Our most asked question is to re-use the old kitchen cabinets and just replace the doors and drawer fronts. Although your base cabinets might seem to be in good condition now, it could be that they only have another 5 years of life left. You’ve now put brand new doors on old cabinets that might need replacing in 5 years. Plus….if you’re changing the colour of the cabinets, you will have to re-band all of the cabinet shells and put on new gable ends. That’s expensive only to have to replace it in 5 years.

Especially when it come to kitchen cabinets, the most expensive part of a kitchen is the doors and drawer fronts. The shells or cabinets themselves, are the cheapest and easiest part to manufacturer. Don’t just put a cosmetic fix on your kitchen cabinets (unless you are planning to move within a year). As the saying goes….You can put lipstick on a pig but it’s still a pig.

They are not trying to make extra work!

Although some unsavory contractors may actually do this, most honest contractors will not underbid a project in order to get the job and then hit you with tons of extras once they are in. At Multi Trade Building Services, we often have change orders when we are doing a renovation project. However, it’s usually because we have opened up a wall and found issues inside or a client has asked for some additional work to be done while we are on site.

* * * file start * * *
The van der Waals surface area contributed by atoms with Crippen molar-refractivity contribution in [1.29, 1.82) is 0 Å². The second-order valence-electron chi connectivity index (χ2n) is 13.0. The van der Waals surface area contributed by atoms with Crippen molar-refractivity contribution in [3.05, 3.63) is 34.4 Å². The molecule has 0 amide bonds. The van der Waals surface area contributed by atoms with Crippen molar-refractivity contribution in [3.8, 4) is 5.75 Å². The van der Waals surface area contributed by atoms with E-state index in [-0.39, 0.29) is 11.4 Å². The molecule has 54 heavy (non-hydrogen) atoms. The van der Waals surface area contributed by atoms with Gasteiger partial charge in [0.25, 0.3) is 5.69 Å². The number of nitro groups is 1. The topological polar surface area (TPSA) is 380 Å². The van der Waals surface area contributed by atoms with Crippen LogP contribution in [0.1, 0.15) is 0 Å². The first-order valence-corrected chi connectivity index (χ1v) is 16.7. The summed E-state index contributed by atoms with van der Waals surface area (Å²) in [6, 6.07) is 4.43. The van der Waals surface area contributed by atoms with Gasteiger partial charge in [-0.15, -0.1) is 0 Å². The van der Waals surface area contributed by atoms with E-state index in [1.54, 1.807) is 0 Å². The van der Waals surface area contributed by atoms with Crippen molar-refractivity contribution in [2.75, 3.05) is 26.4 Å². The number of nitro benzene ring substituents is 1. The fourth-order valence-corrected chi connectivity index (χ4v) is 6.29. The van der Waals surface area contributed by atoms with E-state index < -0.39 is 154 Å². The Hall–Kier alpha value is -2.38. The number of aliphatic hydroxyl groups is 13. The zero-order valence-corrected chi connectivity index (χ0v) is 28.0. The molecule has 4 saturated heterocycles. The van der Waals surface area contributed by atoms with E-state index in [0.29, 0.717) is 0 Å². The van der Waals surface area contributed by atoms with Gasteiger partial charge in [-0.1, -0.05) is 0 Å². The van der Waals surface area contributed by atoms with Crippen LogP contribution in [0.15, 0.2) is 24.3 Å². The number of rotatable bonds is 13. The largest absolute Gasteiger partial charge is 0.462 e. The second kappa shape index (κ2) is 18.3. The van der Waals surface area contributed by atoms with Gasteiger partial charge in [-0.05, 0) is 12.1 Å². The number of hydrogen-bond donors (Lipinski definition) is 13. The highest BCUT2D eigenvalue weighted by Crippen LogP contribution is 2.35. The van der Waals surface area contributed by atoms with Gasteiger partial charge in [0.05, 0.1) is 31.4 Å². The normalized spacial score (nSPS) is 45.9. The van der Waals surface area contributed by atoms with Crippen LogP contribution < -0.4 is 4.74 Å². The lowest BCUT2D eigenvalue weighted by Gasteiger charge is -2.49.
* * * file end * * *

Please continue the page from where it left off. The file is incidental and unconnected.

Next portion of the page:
Most honest contractors don’t really like to have too many change orders once they start the job. A certain amount of time has been allocated to the project and every change order adds time to the project which delays the next job from starting.

When you are given a quote that’s lower than the contractor you would prefer to work with, review it carefully. Are there things not included in one that are with the other? Is one contractor including the cost for the fixtures, tile, paint etc. that the other one isn’t? These could be red flags that will mean in the end you could be paying considerably more with the supposed “cheaper” contractor.

Good contractors don’t want to do things illegally